By Christa Skiles
In my free time – or at least the treasured little free time I insist upon each night before I fall asleep, when the dog has finally crashed from his evening walk and I’ve put the smartphone down for good – I love to read. Most often, my taste leans toward fiction, but I also love a good nonfiction or business book with ideas that keep my brain spinning even after I turn off the lights.
For me, the latest title on that latter shelf is Kim Scott’s Radical Candor. Scott held leadership positions at companies including Google and Apple before starting her own business, Candor Inc. Her 2017 bestseller generated significant buzz for its premise that clear, concise, caring and candid guidance is the most effective way to build relationships at work that drive productivity, collaboration and happiness.
Scott lays out a quadrant with two dimensions, both of which she says are critical to providing effective praise or criticism. Radical candor is the ideal landing place at which you have the ability to demonstrate that you both:
- Care personally about someone
- While challenging them directly
It sounds simple, right? I’m guessing many of us think this is exactly how we approach our interactions with colleagues. However, as Scott illustrates, it’s far more likely that the behavior we model falls into one of the other three quadrant areas:
- Obnoxious Aggression: People using this technique have no problem giving blunt and candid criticism, but they do so with no acknowledgement that they care even a little about the person they’re correcting.
- Manipulative Insincerity: Feedback given with manipulative insincerity fails on both dimensions. It happens when individuals don’t care enough about the person with whom they’re interacting to challenge them directly and, therefore, offer only false praise or criticism.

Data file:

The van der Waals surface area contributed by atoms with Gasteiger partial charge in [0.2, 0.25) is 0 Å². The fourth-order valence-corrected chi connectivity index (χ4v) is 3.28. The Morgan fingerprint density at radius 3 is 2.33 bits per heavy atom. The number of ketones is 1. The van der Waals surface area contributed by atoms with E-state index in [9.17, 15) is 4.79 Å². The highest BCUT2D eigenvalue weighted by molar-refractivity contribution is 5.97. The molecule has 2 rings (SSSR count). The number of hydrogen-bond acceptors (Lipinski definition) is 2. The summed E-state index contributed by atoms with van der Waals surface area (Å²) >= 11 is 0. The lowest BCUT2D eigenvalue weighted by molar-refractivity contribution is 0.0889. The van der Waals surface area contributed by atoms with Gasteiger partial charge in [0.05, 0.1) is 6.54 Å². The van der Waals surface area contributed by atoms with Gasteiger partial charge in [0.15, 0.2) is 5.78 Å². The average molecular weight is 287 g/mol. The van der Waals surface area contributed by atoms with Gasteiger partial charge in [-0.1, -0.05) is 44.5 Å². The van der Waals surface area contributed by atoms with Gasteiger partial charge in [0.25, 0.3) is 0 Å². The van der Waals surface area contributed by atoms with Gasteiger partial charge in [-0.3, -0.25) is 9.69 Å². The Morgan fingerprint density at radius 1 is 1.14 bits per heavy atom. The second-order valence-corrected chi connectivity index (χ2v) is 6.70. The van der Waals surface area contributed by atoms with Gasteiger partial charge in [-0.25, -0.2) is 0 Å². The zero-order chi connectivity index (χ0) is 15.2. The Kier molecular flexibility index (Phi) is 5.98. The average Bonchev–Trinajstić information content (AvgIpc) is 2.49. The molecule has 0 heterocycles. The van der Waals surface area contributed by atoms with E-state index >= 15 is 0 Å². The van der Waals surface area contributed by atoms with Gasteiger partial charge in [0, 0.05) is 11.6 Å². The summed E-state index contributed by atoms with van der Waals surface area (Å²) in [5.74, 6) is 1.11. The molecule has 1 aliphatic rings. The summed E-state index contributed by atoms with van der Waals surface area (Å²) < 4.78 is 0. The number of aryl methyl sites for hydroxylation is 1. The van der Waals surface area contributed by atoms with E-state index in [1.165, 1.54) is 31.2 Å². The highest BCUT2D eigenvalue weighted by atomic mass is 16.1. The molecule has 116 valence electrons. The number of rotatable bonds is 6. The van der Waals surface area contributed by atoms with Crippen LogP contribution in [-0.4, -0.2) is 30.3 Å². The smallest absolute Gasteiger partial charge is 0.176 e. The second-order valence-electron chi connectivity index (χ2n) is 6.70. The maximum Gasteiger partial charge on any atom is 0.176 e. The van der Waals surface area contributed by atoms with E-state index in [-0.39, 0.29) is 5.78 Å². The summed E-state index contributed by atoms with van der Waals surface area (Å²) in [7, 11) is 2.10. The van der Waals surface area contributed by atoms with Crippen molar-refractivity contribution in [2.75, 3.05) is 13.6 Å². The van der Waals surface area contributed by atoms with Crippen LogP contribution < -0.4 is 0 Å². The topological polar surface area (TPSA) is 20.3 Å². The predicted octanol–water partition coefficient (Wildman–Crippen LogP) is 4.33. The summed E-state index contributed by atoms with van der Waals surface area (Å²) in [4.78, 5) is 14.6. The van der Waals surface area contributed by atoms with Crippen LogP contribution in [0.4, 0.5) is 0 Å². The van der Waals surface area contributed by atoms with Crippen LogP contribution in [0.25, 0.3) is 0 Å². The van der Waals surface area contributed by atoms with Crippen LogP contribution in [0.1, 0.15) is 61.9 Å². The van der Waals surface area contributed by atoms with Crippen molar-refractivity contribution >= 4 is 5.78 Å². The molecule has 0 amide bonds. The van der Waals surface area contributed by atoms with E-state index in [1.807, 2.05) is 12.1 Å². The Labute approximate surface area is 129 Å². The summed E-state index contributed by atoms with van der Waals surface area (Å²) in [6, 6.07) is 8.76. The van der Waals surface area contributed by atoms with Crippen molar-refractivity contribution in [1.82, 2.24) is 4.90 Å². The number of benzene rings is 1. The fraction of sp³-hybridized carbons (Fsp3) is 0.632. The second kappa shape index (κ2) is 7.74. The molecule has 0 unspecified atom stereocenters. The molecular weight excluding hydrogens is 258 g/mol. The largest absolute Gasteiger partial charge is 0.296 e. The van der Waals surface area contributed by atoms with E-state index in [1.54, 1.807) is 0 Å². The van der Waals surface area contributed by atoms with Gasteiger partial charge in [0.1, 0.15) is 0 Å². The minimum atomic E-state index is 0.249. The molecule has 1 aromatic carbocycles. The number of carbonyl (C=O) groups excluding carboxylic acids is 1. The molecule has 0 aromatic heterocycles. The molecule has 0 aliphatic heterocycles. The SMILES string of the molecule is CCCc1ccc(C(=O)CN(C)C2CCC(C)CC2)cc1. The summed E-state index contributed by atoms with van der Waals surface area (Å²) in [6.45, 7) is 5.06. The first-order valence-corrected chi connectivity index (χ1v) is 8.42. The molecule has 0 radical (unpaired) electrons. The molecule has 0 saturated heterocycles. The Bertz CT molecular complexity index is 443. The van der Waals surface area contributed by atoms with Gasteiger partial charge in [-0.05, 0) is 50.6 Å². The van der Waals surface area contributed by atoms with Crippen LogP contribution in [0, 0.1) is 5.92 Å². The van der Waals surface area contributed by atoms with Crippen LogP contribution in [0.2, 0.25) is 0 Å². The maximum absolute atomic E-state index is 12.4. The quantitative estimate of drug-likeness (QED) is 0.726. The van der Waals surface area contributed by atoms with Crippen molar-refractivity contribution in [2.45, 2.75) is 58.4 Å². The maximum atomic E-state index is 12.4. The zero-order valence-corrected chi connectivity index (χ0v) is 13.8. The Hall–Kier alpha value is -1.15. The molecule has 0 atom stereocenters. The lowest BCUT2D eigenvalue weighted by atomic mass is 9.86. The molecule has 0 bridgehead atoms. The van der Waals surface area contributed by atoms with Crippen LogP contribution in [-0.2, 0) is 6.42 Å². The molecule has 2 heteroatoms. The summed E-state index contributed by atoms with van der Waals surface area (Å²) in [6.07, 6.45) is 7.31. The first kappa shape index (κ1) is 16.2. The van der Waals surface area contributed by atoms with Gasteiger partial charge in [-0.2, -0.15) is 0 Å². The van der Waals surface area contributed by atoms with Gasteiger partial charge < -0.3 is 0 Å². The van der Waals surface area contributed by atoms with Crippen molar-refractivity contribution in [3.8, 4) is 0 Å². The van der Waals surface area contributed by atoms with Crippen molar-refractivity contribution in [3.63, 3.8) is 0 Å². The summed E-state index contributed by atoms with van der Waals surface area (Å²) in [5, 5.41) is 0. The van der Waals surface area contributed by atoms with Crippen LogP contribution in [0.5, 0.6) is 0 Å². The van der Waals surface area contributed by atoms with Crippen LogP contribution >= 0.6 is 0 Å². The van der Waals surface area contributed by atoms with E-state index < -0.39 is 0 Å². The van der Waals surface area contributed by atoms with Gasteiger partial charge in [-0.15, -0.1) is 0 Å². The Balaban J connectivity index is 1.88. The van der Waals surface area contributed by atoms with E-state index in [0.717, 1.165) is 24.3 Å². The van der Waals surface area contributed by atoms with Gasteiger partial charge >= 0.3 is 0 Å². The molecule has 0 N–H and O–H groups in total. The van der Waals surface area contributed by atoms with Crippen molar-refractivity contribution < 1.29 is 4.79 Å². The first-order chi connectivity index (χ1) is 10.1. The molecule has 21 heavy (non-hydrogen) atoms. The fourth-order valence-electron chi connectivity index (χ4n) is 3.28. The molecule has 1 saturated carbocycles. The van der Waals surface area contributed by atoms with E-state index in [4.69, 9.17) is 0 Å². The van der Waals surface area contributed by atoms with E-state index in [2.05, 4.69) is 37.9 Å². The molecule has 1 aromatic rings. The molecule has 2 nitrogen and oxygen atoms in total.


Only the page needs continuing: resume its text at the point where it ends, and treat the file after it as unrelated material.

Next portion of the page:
- Ruinous Empathy: This is classic conflict avoidance, when someone tries too hard to find something nice to say, avoiding candid criticism in order to spare someone else’s feelings or prevent tension. According to Scott, “Ruinous empathy is responsible for the vast majority of management mistakes I’ve seen in my career.”
Individuals often fluctuate among the quadrants – someone who’s obnoxiously aggressive in one situation might demonstrate ruinous empathy in another. The great thing about Scott’s book is that the examples she provides (and I wish there were more of them) are quickly relatable. It’s all too easy to apply the above definitions to relationships throughout your own career or to your communications with co-workers. She’s also devoted the entire second half of the book just to tools and techniques for implementing a program of radical candor in your workplace.
While the book has obvious insights for anyone who works in an office, it’s definitely written for supervisors, and Scott is clear that it can be difficult to turn radical candor from an individual management philosophy into a systemic company culture unless you have direct buy-in from the top. But, at the end of the day, Radical Candor succeeds because its proposition is so obvious yet complicated to achieve. I would recommend the book to anyone striving to be a better leader and better person, regardless of the title on your business card.